President Recep Tayyip Erdogan’s campaign posters read “Great Turkey wants a strong leader”, flying above election banners for the ruling Justice and Development Party (AKP) he chairs, Galata Bridge, Istanbul, June 2018.
© 2018 Human Rights Watch
Turkey will hold presidential and parliamentary elections on June 24, 2018, with a second-round run-off election for the presidency on July 8 if no candidate secures more than 50 percent of the vote in the first round.
Whatever the outcome, an executive presidential system of governance will fully enter into force following the elections. This new system was narrowly approved by voters in an April 2017 referendum. It will greatly increase the president’s powers and reduce the role of Turkey’s parliament.
This question-and-answer document provides background on the context in which the elections are taking place, the impact of the changes to the electoral law and the implications of the new constitutional arrangements.
Why are the elections taking place now and which parties are participating?
The elections will take place 16 months earlier than the November 2019 election date originally proposed during last year’s referendum campaign. President Recep Tayyip Erdoğan announced the new date in April, weeks after the government had rushed a revised election law through parliament.
President Erdoğan, as chair of the ruling Justice and Development Party (AKP), is aiming to renew his own presidential mandate. The AKP, which currently has a parliamentary majority, has entered into an alliance with the far-right Nationalist Action Party (MHP) in a bid to retain a majority in the parliamentary election.
There are five opposition presidential candidates, including candidates from the two current parliamentary opposition parties, the Republican People’s Party (CHP) and the left-leaning pro-Kurdish Peoples’ Democratic Party (HDP), and a candidate from the new nationalist center-right Good Party (İyi Parti). Four parties—CHP, the Good Party, the religious conservative Felicity Party (Saadet Partisi) and the Democrat Party —have formed an alternative opposition alliance to compete in the parliamentary elections. The HDP is running for parliament outside that alliance.
Isn’t there a state of emergency in Turkey at the moment?
Yes. The June 24 elections will take place during a state of emergency imposed after a failed military coup in July 2016.
The state of emergency has allowed President Erdoğan to head the cabinet and rule the country by decree, with weakened parliamentary and judicial oversight. Under the state of emergency, the government can place broad restrictions on the right to organize public assemblies and protests although this provision in theory does not affect the right of political parties and candidates to organize election campaigning activities.
Are journalists and human rights groups free to operate in Turkey right now?
The authorities have used emergency powers to all but silence independent media in Turkey, notably by forcing the closure of many media outlets, including television channels, by decree. Three months before the election, a government-loyal holding company took over a large media consortium, including two private television news channels, consolidating the government’s almost complete control over television news.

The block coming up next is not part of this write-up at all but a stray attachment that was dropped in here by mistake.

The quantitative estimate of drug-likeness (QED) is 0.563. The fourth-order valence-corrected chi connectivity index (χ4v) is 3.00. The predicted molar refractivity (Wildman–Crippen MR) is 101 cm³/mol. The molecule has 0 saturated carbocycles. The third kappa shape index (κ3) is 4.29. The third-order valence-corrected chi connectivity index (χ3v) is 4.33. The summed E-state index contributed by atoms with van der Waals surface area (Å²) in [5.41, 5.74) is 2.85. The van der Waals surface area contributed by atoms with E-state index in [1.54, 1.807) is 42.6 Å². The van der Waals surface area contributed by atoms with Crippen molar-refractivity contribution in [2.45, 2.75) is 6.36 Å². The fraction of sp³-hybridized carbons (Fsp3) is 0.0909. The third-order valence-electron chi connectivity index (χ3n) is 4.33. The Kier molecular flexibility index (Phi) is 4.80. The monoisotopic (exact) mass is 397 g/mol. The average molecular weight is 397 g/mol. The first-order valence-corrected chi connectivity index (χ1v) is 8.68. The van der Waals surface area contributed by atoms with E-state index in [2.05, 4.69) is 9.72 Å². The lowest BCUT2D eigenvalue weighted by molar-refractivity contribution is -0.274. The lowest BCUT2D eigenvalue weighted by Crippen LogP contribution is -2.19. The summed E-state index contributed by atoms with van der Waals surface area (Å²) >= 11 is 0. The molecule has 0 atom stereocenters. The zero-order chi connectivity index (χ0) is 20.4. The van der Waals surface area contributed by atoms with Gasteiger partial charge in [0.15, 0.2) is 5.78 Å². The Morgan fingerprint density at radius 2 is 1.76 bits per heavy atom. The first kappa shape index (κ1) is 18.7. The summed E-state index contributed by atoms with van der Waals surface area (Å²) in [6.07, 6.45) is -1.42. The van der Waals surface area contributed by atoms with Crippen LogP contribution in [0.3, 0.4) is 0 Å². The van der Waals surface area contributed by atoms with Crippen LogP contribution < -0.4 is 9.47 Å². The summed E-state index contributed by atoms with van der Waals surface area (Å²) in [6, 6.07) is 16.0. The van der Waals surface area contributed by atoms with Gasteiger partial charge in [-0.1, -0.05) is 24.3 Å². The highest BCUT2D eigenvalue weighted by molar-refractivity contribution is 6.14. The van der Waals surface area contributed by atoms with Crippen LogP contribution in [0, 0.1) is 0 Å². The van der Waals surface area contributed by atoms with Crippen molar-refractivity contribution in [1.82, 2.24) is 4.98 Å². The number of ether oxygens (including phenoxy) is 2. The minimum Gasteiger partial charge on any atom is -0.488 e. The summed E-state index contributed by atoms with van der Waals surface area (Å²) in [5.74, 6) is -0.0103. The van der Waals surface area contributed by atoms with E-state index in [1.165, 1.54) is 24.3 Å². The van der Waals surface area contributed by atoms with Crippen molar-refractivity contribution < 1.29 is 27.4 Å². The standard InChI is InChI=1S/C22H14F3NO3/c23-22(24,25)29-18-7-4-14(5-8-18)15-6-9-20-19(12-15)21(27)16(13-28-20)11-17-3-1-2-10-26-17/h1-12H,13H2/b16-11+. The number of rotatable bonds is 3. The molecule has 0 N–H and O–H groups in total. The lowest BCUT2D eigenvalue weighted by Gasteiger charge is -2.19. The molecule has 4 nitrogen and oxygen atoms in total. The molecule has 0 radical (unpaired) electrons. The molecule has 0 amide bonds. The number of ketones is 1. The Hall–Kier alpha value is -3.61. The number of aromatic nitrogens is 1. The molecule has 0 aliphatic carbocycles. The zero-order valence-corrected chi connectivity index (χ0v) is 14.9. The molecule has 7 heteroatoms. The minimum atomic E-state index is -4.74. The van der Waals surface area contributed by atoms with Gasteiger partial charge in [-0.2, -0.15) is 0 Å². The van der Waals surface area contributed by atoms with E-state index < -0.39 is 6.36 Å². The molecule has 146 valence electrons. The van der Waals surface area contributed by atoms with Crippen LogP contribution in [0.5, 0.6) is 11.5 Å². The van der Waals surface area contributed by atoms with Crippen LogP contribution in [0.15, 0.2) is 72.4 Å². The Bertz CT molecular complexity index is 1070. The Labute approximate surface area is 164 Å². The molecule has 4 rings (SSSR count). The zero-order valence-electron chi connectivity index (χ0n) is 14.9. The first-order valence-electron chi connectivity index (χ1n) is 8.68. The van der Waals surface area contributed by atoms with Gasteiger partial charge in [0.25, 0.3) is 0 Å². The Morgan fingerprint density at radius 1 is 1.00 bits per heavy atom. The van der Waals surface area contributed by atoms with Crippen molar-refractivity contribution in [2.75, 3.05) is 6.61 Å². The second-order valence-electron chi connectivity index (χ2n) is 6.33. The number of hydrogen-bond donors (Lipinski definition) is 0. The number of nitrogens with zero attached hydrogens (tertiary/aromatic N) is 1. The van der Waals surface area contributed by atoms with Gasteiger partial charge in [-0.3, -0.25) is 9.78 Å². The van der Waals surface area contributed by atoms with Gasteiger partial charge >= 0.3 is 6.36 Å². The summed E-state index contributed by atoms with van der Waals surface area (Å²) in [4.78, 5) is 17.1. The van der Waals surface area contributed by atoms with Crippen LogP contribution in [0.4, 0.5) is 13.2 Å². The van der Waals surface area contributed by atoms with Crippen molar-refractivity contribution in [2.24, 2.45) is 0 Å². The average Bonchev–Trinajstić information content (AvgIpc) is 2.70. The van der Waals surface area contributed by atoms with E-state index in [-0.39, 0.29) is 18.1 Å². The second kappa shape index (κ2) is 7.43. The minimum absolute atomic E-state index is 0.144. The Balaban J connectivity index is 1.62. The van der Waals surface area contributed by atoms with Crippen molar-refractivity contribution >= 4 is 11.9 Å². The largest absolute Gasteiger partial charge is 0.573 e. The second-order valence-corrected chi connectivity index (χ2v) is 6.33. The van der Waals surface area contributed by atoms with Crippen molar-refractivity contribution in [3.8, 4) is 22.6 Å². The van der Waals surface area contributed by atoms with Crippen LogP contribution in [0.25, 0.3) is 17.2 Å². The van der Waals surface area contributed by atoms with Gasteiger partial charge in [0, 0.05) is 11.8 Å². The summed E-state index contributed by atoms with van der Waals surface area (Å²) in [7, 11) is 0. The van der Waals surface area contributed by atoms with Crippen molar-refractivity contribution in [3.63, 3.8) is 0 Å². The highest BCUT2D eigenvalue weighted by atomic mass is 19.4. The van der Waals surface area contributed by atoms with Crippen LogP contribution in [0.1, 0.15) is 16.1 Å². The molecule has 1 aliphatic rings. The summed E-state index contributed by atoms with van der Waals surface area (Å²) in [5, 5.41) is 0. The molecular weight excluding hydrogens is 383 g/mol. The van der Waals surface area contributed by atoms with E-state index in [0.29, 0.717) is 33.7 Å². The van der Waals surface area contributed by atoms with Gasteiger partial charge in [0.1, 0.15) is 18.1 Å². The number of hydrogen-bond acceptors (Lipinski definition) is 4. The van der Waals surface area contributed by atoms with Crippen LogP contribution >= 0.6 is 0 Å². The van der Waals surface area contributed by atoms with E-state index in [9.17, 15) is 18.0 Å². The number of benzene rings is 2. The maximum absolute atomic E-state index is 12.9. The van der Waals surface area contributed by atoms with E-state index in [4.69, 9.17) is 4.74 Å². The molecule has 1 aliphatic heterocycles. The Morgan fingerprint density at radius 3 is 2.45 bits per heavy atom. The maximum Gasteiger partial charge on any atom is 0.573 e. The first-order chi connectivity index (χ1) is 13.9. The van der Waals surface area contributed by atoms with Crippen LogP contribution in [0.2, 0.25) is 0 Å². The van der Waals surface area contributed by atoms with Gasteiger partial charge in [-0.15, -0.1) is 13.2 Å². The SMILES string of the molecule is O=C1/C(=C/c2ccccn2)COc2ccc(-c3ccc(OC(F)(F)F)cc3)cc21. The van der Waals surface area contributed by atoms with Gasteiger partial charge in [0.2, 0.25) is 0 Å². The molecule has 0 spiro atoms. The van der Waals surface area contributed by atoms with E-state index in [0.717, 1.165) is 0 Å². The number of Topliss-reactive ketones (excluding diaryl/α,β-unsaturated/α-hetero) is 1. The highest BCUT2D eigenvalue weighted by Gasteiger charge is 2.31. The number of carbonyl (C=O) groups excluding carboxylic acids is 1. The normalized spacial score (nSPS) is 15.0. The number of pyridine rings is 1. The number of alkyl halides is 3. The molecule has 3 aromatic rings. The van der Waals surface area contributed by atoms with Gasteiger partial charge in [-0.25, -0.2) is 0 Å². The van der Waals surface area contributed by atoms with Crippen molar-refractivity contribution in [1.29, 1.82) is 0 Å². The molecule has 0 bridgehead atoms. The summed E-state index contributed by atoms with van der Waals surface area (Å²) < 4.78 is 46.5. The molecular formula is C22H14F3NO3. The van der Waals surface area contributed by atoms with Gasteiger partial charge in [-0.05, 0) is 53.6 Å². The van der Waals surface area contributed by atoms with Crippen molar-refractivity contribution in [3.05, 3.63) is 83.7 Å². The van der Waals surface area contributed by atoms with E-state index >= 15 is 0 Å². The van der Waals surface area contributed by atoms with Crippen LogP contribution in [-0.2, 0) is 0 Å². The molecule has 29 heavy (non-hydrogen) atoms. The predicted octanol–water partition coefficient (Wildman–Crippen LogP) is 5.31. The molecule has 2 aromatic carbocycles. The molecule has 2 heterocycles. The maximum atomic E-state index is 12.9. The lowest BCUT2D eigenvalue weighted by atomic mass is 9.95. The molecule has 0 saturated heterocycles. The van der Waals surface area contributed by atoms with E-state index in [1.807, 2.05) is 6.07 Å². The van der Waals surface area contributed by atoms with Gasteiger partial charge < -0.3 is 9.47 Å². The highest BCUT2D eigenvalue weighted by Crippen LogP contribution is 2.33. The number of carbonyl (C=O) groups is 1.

Under the state of emergency, the number of journalists and media workers in prison has shot up and is presently at over 170. The majority of those detained are being prosecuted for bogus terrorism offenses, based on no more than their peaceful and lawful journalistic activities or association with media companies. In February, courts convicted three prominent political commentators for involvement in the coup and handed down sentences of life imprisonment without parole. Their convictions and those of many other journalists who have been convicted in first-instance courts are on appeal.
Human rights defenders have also been prosecuted on bogus terrorism charges, and in some cases jailed, and nongovernmental organizations closed down by decree under the state of emergency. Thousands of people are being prosecuted for social media postings critical of government policy, the president, the police, or the courts.
Can opposition parties conduct their election campaigns effectively in this climate?
There is no level playing field in the pre-election period.
The government’s control of most media is compounded by limited airtime for opposition parties and presidential candidates. For example, members of Turkey’s official broadcasting watchdog RTÜK have reported major disparities in the amount of state television (TRT) coverage of President Erdoğan and the AKP as compared with coverage of opposition parties and candidates. From May 14 through 30, state television coverage of Erdoğan and the ruling AKP amounted to over 67 hours, with the main opposition CHP and its presidential candidate Muharrem İnce receiving six hours, the Good Party and candidate Meral Akşener 12 minutes, and other opposition parties less, and no coverage at all of the HDP and its presidential candidate, Selahattin Demirtaş. RTÜK members have similarly reported that from May 1 to 24, the major private television news channels CNN Türk and NTV between them devoted 70 hours of coverage to President Erdoğan, 22 hours to the CHP and İnce, and 17 minutes to the Good Party and Akşener.
This inevitably restricts opposition parties’ and candidates’ ability to convey their campaign messages to Turkey’s voters. It also means voters have very limited access to information, independent news coverage, and non-government-controlled commentary about all the candidates and parties contesting the elections. This undermines their capacity to make an informed choice at the polls.
The opposition Peoples’ Democratic Party (HDP) and Demirtaş, its former co-leader, face the most obstacles in contesting the election. The HDP currently has nine members of parliament in jail including Demirtaş after they were stripped of parliamentary immunity, and 11 members have been stripped of their parliamentary seats.
Demirtaş is running for president from prison, where he has been held pending trial since November 2016. Demirtaş and other HDP parliament members face dozens of bogus terrorism charges, and in his case a possible 142-year prison sentence if convicted in the main ongoing trial against him. His lawyers have applied to Turkey’s constitutional court for his release to enable him to campaign in person. The major opposition parties have also called for his release.
Hundreds of HDP party officials have also been arrested on dubious terrorism charges over the past two years, a further hindrance to the party’s ability to campaign.
What is the impact of recent changes to Turkey’s Election Law?
The government rushed changes to the election law through parliament in March 2018.